The story: Lydia and her family live in Acapulco. She owns a bookstore, her husband is a journalist, and together they have a son, Luca, who is eight. She has a close-knit extended family, until one afternoon when a local drug cartel comes in and kills them all except Lydia and Luca. Lydia knows that in order to save her son, they have to leave Mexico and the far-reaching fingers of Javier, the cartel's leader. The book chronicles Lydia and Luca's journey to the United States as they join other migrants from Central and South America.
My reaction: I have to say I could not put this novel down, utterly drawn into Lydia's journey and experiences. That said, I am aware that this book comes with a lot of controversy. Cummins is not a migrant (nor is she Mexican American); this is not her experience. Critics maintain that these stories should be told by authentic voices (#ownvoices), that Chicana and Mexicana writers should be getting their works published widely. Instead, they continue to be passed over and marginalized in and by the publishing and reading world. Mexica readers note that Cummins gets so much wrong in this novel. I respect and appreciate those critiques. Because I do not know the Spanish language, I was not aware of the many mistakes in her usage. I can only imagine how painful and offensive this was to Spanish speakers. She also makes, as I understand it, terrible cultural blunders and perpetuates stereotypes. (Those are just a few of the problems.) As a result of reading reviews of this novel, I have garnered a reading list of books to read by Latinx writers. Some of the books I've added are on this list of 17 Great Books to Read Instead of American Dirt and 8 Books by Latin American Authors to Read Instead of American Dirt.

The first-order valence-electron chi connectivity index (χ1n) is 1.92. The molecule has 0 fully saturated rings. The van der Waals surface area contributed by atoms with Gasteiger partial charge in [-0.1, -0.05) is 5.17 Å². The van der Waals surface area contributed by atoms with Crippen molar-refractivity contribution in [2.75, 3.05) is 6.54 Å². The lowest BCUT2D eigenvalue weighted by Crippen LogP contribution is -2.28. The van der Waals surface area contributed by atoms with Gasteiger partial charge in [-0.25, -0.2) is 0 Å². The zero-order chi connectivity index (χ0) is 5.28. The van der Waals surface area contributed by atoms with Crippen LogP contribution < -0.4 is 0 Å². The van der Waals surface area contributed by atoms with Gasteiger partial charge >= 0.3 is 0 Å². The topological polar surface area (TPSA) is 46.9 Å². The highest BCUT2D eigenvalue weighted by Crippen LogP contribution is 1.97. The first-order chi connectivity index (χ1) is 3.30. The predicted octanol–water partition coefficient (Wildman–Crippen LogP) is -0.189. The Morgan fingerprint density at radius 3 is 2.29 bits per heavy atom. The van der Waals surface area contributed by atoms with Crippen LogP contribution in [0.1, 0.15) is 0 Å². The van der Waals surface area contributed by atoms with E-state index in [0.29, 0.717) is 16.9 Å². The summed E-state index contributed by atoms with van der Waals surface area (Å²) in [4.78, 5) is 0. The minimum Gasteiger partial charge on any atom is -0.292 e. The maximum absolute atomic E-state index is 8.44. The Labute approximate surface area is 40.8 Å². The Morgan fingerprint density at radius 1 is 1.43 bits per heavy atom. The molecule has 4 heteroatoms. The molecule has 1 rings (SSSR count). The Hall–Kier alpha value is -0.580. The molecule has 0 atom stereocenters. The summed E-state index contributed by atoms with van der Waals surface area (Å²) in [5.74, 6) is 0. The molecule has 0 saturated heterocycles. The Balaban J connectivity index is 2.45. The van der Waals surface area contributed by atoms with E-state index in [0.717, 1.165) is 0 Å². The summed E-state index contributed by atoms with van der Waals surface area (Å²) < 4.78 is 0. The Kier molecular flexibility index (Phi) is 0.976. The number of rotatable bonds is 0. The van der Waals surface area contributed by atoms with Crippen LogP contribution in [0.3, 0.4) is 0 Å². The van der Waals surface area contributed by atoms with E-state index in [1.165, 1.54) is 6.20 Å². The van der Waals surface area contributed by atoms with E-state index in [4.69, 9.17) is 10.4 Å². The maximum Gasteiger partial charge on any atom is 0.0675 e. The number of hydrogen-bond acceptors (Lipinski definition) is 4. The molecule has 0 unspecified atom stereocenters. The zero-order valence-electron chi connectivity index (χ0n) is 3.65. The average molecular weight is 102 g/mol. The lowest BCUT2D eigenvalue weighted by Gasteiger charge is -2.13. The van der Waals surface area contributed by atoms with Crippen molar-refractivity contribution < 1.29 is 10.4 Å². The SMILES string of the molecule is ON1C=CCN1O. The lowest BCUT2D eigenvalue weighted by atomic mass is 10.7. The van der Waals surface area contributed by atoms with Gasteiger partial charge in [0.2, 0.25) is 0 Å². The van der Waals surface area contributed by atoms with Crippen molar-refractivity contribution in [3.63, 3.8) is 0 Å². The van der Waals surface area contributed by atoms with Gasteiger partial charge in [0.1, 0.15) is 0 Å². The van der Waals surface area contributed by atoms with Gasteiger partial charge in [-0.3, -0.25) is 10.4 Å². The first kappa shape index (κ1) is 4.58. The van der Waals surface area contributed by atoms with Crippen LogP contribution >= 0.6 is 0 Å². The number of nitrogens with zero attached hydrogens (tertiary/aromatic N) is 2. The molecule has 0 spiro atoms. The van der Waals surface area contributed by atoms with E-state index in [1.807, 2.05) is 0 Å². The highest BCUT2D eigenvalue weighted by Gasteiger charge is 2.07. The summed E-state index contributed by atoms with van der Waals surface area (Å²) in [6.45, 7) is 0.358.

The Paris Library by Janet Skeslien Charles
The story: This is the story, based on true events and with some characters' real names/jobs, of the American Library in Paris during World War II. The main character is Odile, a young librarian, and the cast of characters that she encounters are many (too many): coworkers, subscribers, soldiers, and more. Odile is immature (or maybe just flat), selfish, and impulsive; but the story itself, of how the library stayed open and also delivered books to soldiers and Jewish patrons, is interesting. Interwoven with the historical story is a modern-day(ish) story that takes place in Montana in the 1980s. In this story, young Lily forms a special friendship with Odile, the French recluse living next door.